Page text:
SAWS Trustees Discuss New Options in Proposed Edwards Aquifer Funding

Print Share on LinkedIn Comments More

Scott Ball / Rivard Report

Mayor Ron Nirenberg and San Antonio Water System board Chair Heriberto "Berto" Guerra Jr. attend a meeting of SAWS trustees Tuesday.

The San Antonio Water System could feasibly purchase land to protect the Edwards Aquifer at about half the pace the City does today if it were to take over the program, utility officials said at a meeting Tuesday. 

SAWS President and CEO Robert Puente shared preliminary numbers at the municipally owned water and sewer utility’s January meeting. Puente charted a potential path forward for taking over the City’s program to protect sensitive land around its main drinking water supply. 

The briefing came as a result of San Antonio Mayor Ron Nirenberg’s push to have SAWS administer the Edwards Aquifer Protection Program, through which the City preserves land over and upstream of the water-bearing limestone rock layer that serves as the main water source for the San Antonio area. 

To fund the program, Puente told board members that some of the money SAWS is providing to the City could be used to fund the EAPP. Last year, the City increased SAWS’ contribution to its coffers from 2.7 percent to 4 percent. If that amount was reduced to 3.75 percent, it could over a five-year period generate $11.5 million that could be used for aquifer protection, Puente said. 

That funding could then be leveraged to borrow money to finance the purchase of land over the aquifer. Including cash and financing, SAWS could contribute $52 million over five years to purchase land outright or pay for conservation easements that permanently block the land from being developed.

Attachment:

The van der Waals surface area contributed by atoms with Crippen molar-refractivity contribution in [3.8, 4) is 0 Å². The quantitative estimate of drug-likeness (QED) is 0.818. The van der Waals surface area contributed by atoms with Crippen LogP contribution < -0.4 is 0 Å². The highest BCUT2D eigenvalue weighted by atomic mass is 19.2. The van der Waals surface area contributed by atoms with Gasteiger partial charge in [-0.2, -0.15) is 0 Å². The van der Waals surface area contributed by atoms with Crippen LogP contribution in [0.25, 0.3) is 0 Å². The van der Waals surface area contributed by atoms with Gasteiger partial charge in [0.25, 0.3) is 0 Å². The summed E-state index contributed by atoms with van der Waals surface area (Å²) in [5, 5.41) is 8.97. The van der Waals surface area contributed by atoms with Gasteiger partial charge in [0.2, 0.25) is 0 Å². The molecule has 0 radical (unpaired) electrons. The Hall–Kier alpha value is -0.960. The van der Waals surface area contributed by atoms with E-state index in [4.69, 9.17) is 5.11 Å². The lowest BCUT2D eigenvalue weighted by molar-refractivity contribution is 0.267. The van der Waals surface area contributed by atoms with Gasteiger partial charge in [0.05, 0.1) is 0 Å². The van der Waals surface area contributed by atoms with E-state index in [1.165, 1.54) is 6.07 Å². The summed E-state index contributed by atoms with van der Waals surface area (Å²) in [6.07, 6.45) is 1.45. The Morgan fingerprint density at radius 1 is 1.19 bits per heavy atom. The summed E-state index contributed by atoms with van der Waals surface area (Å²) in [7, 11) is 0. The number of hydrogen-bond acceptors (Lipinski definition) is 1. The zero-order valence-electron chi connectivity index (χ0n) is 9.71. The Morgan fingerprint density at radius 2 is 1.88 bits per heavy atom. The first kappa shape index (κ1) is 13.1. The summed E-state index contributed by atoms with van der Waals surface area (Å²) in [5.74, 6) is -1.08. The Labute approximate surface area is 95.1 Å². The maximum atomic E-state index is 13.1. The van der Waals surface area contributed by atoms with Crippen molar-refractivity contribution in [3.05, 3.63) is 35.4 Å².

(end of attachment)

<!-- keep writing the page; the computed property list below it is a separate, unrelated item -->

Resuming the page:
Puente described this proposal as “the funding option that has gotten the most consideration.” Several SAWS trustees referred to it as a “straw man,” a strong indication that the details could change in the months ahead as SAWS trustees vet the idea. 

The $52 million over five years is a little more than half of what’s going towards aquifer protection under the current system, funded by a one-eighth-cent portion of local sales tax. In 2015, San Antonio voters approved the collection of $100 million in sales taxes for the EAPP. 

At the meeting, SAWS trustee Pat Merritt asked what effect the proposal would have on SAWS customers’ monthly bills. Puente said SAWS can absorb the EAPP without raising rates to pay for it over the next two or so years, but that would likely change.  

“It won’t affect rates in the immediate future,” Puente replied, but “whenever you have that [cash] outlay, rates will eventually catch up.”

At the meeting, every SAWS trustee questioned Puente about details of the program. Utility officials are expected to discuss the issue again in February. No vote has been scheduled yet on whether SAWS will take over the program, though officials say a vote could come as soon as February or March. 

“We’ll keep everyone posted and be as transparent as we can be,” said SAWS Chair Heriberto “Berto” Guerra Jr.